On Thursday, April 22, 2018, the Faculty of Economics and Business Universitas Brawijaya in cooperation with the Fiscal Policy Office of the Ministry of Finance held a seminar entitled “Comparative Study on Ease of Doing Business”. This seminar aims to serve as a space for discussion and learning in comparing policy measures taken by other countries in improving the investment climate in their country with policies that have been implemented in Indonesia in the ease of business. The seminar that took place in the Hall Room of Building F Faculty of Economics and Business Universitas Brawijaya was attended by Malang City Government, Fiscal Policy Agency and Student FEB UB.
Exactly at 09.00 am, the seminar was opened by a speech from the Chairman of the Department of Economics, Dr.rer.pol Wildan Syafitri, SE., ME. According to him, from the competitive side of Indonesia is still in a good position. But when viewed from the side of creativity, Indonesia is still very weak. This can be seen from the export activities undertaken by Indonesia is still in the form of primary goods and assemblies which design is not derived from Indonesia. But this aspect of creativity can be encouraged through ease of effort. Then the second speech was delivered by the Head of Regional and Bilateral Policy Center, Fiscal Policy Office, Ministry of Finance, Irfa Ampri, SE., Ak., Ph.D. In his speech he said that the ease of trying to become an attractive incentive for investors to invest in Indonesia.
The seminar is divided into two sessions. The first session raised the topic of “Improving Business and Investment Climate Policy” which was guided by Lecturer of Faculty of Economics and Business, Al Muizzuddin Fazaalloh, SE., ME. The first session was filled with material presented by Aufa Doarest from the World Bank, Haryo Yudho Sadewo from BKPM and Dwi Budi Santoso, Ph.D. who is a lecturer of Faculty of Economics and Business Universitas Brawijaya.
In his presentation, Aufa Doarest discussed issues related to foreign and domestic investment, business licensing and labor productivity. He said that Indonesia is much better in the World Bank’s Ease of Doing Business rankings. In 2014 Indonesia is ranked 120. But now Indonesia is ranked 70, which is a fairly large growth. Aufa Dorest added that the greatest growth occurred in licensing, and a rather heavy contract occurred. Then the second speaker, Haryono Yudho Sadewo discussed from the perspective of the government to improve the investment climate of Indonesia. Indonesia is said to be the country of SSR (Safe, Stable, Reformist) by various rating agencies in the world and still ranks 5 as an investment destination country. Currently the Indonesian government is focusing on the infrastructure sector, besides Indonesia also has 2 other investment sector focus, namely tourism and creative economy. Haryono said that in protecting local players from the dominance of foreign investors, the government set a negative list on some sectors, such as Tourism sector, Film industry, Transportation, E-Commerce, etc. so more domestic players in the sector than foreign players. The third speaker, Dwi Budi Santoso, Ph.D. discusses the importance of EoDB for developing countries, especially Indonesia. Dwi Budi said that EoDB can compute transaction costs and production costs so as to increase market share. “Doing Business must be done especially on the contract, this is a more extream macro condition, if the micro is not repaired then the condition is also more severe” he concluded.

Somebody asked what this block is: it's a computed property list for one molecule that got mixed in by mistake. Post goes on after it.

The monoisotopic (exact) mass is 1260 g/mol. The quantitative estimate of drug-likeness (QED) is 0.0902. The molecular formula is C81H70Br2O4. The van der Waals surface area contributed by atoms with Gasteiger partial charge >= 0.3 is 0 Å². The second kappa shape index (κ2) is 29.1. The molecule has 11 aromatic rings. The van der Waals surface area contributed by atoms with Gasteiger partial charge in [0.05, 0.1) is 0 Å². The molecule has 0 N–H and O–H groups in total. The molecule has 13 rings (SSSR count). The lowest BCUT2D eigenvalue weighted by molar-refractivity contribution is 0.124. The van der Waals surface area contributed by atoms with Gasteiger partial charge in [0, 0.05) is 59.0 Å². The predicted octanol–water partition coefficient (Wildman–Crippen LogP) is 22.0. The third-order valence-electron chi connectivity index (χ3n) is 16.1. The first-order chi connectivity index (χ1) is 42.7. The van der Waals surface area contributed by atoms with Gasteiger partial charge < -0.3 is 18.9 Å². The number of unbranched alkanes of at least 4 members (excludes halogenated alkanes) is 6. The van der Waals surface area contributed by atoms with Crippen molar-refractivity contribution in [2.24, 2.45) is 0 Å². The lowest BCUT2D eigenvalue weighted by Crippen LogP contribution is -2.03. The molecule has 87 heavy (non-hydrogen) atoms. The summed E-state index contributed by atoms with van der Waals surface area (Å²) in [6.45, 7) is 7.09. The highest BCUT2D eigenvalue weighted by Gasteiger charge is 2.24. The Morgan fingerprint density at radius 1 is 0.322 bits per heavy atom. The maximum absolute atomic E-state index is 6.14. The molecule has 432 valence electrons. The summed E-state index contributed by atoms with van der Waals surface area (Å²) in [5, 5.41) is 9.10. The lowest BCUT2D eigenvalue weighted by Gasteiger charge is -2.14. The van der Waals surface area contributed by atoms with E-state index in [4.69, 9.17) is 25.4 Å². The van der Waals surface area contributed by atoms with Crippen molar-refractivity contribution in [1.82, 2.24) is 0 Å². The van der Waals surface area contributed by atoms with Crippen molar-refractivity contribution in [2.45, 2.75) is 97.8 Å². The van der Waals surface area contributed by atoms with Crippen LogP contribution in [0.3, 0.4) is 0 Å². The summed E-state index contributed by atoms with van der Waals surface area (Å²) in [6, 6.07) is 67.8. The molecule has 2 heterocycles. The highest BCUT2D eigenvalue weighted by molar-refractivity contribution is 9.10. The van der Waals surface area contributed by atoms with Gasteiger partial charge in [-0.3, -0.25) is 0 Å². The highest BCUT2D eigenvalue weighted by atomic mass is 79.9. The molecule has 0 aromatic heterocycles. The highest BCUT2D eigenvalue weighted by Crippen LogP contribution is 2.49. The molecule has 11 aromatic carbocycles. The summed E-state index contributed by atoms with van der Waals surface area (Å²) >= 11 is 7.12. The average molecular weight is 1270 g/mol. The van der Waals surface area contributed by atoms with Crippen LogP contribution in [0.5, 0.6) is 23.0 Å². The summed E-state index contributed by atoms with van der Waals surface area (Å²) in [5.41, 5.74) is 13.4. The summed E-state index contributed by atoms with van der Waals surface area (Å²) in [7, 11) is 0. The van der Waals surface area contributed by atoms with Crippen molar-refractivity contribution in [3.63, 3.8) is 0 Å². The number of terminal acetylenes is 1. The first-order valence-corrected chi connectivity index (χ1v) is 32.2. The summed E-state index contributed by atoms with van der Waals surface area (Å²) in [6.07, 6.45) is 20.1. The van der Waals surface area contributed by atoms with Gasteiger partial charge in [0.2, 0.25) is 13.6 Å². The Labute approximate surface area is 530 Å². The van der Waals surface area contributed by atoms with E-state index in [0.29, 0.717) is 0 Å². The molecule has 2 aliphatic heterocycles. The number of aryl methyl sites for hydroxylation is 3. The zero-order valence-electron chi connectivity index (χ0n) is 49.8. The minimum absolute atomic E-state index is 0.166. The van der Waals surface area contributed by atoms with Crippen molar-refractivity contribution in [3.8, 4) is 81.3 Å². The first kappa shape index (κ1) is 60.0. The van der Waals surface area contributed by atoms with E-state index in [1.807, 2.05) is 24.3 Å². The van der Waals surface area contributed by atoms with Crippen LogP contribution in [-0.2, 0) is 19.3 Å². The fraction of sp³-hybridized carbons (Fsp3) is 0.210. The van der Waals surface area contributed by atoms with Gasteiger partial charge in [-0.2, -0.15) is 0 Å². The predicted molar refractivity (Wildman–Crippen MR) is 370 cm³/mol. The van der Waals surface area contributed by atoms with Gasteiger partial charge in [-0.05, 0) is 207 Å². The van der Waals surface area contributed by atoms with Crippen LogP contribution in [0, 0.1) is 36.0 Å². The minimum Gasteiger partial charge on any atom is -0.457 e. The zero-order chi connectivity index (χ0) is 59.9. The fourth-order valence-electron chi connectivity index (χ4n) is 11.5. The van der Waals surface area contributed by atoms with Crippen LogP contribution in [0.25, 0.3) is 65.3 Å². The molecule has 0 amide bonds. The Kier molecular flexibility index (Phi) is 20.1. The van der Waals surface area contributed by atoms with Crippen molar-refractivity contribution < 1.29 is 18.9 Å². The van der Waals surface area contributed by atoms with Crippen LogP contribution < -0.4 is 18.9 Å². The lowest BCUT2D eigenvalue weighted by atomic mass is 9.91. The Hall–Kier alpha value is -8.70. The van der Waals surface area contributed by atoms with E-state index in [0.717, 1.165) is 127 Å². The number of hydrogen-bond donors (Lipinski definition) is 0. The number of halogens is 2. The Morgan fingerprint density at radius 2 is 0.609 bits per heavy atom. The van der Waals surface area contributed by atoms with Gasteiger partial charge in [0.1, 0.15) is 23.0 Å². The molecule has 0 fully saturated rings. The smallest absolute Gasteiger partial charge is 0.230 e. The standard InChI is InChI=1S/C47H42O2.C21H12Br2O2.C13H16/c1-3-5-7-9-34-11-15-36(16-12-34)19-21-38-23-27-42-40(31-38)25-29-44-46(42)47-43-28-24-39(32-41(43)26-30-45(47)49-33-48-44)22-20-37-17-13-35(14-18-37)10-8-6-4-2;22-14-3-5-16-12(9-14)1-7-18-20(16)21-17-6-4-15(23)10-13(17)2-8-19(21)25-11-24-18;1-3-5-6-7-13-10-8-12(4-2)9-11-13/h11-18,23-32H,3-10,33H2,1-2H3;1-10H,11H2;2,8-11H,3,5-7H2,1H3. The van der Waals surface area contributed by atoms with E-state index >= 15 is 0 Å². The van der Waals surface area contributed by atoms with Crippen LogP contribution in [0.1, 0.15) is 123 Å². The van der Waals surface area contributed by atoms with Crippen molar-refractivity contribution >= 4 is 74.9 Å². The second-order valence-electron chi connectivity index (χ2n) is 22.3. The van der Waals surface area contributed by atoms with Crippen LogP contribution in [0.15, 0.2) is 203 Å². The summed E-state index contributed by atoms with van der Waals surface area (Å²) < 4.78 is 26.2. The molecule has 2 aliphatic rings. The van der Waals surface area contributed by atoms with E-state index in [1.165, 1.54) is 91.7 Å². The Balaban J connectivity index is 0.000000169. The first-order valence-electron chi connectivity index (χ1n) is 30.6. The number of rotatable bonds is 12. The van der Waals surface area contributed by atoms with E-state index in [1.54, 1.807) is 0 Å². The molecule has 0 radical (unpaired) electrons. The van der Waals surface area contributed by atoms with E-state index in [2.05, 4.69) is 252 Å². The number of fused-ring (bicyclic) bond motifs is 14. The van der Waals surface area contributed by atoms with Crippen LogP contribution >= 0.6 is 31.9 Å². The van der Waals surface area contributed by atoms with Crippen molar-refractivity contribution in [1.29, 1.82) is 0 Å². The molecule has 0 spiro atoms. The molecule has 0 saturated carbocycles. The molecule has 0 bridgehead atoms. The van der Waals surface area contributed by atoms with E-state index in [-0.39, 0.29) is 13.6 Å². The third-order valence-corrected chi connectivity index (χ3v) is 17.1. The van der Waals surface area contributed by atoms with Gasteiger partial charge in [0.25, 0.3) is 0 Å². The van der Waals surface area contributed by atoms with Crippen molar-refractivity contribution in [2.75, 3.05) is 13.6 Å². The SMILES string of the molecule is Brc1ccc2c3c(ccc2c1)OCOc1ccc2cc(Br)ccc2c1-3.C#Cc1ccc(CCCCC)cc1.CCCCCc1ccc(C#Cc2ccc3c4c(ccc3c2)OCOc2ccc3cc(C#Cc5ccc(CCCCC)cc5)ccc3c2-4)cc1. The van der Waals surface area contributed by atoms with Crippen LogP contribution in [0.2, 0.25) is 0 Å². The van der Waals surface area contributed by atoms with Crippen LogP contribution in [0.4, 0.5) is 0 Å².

In the second session, the seminar raised the topic “Best Practices on Ease of Doing Business Improvement” hosted by Eko Nugroho Mardi Saputro, Ph.D. of the Fiscal Policy Office. The second session was filled with material presented by Putu Mahardika Adi Saputra, Ph.D., lecturer from the Faculty of Economics and Business Universitas Brawijaya, Paul Bartlet namely Lead Adviser AIPEG / PROSPERA, and Truong Xuang Trung First Secretary Embassy of Socialist Republic of Vietnam .
In his presentation, Putu Mahardika discusses what lessons Indonesia can learn from other countries in ease of doing business based on previous studies. Then Paul Bertlet discusses what Indonesia can learn from other countries based on AIPEG / PROSPERA’s support of the Indonesian government, and the last speaker, Truong Xuang Trung discusses the lessons Indonesia can take from Vietnam on improving the investment climate.